• natural polymorphism
  • important human diseases
  • screening of newborns
  • problems important in developing countries
  • amino acid substitutions
  • isoelectric focusing to detect changed protein charge
  • mixed-allele dimers
  • differences in protein levels
  • developmental regulation
  • interactions between fetus and mother at the placenta
  • suppressor mutations (mitigating the deleterious effects of another mutation)
  • natural selection in human populations
  • mutations that are very well characterized (DNA, RNA, protein, function)
  • genome-wide SNP analysis
  • a mutation that's lethal when homozygous but beneficial when heterozygous
  • new research in a high-profile journal (Sept. 2010 paper in Nature Genetics) 
  • students label subunits in tetramers
  • students predict bands in gels, for different genotypes and developmental stages
  • students predict protein levels through human development (draw lines on graph)
  • students diagram regulatory interactions between genes, for different genotypes
But it's still straightforward enough for second-year students who are just beginning to learn genetics (no crosses, no matings, no trees, no pedigrees). 

What do you think this fabulous problem is about?

Saturday, January 08, 2011

Teaching about 'dominance'

In my new genetics course I'll soon be teaching about how genotypes determine (or influence) phenotypes in diploid organisms.  For these Week 3 classes I want to give the students some reading material, both to read before the lectures and as a study reference for material covered in class.  But there's nothing suitable in any of the genetics textbooks I've looked at, so I need to create it myself.  Below I'm going to try to work out how best to present this and to design the reference I'll have them read.

The Week 2 lectures (= this week), will discuss natural genetic variation, how mutations generate this variation, and the phenotypic consequences of genetic differences in haploids and homozygous diploids.  In the last of these lectures I want to consider the differences caused by standing genetic variation as well as lab examples.  And here I should raise the issues we'll deal with next week, explaining that diploidy complicates the relationship between genotype and phenotype, and that the next week's classes will all focus on building a solid understanding of this relationship in diploid organisms. 

Somewhere (in the Friday Week 2 class or in the Monday Week 3 class) we'll need to consider that there are different kinds of phenotypes.  Some are strictly qualitative - presence or absence of an antigen or blood type, presence or absence of a disease - but many are best treated as quantitative, especially when we consider natural variation.  These include obvious things like height and hair colour, and less obvious things like about of an enzyme or metabolite present in a cell or bodily fluid.
I'll also need to introduce the idea of 'risk' as a quantitative phenotype - this is best done in the context of natural variation and genomics.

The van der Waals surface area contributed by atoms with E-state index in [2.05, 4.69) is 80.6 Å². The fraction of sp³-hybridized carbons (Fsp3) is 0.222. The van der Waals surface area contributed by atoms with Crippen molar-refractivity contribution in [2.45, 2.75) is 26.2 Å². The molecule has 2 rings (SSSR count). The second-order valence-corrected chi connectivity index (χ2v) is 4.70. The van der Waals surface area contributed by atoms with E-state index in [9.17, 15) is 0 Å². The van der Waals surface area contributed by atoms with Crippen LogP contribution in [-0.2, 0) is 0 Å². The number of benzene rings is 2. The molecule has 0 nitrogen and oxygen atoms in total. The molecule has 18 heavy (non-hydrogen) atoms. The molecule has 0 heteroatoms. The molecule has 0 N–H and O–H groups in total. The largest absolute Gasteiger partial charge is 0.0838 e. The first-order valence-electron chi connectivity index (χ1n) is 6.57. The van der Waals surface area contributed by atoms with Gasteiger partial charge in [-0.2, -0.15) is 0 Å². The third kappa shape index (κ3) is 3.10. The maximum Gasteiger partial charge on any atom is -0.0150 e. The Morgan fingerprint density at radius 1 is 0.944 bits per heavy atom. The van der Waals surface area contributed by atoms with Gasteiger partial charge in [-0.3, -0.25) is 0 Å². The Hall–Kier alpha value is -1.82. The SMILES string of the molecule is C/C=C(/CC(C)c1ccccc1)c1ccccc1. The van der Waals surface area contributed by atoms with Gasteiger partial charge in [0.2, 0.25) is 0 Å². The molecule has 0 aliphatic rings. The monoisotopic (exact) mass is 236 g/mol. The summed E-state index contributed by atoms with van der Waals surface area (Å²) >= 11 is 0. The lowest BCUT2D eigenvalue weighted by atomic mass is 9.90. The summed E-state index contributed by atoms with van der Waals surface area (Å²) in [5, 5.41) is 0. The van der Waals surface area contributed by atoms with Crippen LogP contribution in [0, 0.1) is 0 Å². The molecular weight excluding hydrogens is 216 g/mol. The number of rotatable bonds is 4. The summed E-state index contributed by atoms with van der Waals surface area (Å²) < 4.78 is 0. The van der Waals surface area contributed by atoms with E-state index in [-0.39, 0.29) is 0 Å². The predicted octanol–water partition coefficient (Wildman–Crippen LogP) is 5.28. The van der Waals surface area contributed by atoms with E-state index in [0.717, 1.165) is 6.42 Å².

The first Week 3 class will just be about interactions between alleles of single genes.  I'll start with some of the same examples I used the Friday before, asking students to predict the phenotypes of individuals heterozygous for mutations whose homozygous phenotypes we've already established.  These should include intermediate phenotypes, 'both-type' phenotypes, and dominant/recessive phenotypes, and genes with more than two alleles. 

The existing terminology is terrible, since everything is described in terms of dominance, whereas dominance and recessiveness are really only two extremes of the range of heterozygous effects.  The problem is maintained by the practice of beginning genetics courses with Mendel, and of introducing all the important concepts with dominant/recessive allele pairs and the A/a allele representation.  Only long after students learn this (mainly by rote) are they told about genes with more than two alleles and about 'Variations on Dominance' (Introduction to Genetic Analysis), 'Modifications of Dominance Relationships' (iGenetics), or 'Complications in the Concept of Dominance (Genetics: Principles and Analysis).  These books, and all the other genetics textbooks I've seen, present 'co-dominance' and 'incomplete dominance' or 'incomplete dominance'

Oh, and in the preceding Friday class I also need to raise the important issue of how we name alleles - when the A/a convention is appropriate and when it isn't.  I'll tell them that its usually only appropriate for made-up examples in classrooms, because genetics researchers have different conventions for the real organisms they study.  (There's no point teaching students these conventions, because they are not only arbitrary but are different for different organisms.)  I'll also tell the students that I will only use the A/a convention for alleles known to be dominant/recessive to each other, and that they should be careful to only use them it they are confident that this is the case.

I really wish we had good terminology for the different kinds of effects.  I don't want to use 'codominant' and 'semi-dominant' (or 'incompletely dominant'), but the only alternative is to describe the actual relationship in each case.  Maybe I can at least standardize the words I'll use in this course: 'blended' for a heterozygote phenotype that's halfway between those of the homozygotes, 'both phenotypes' for co-dominance.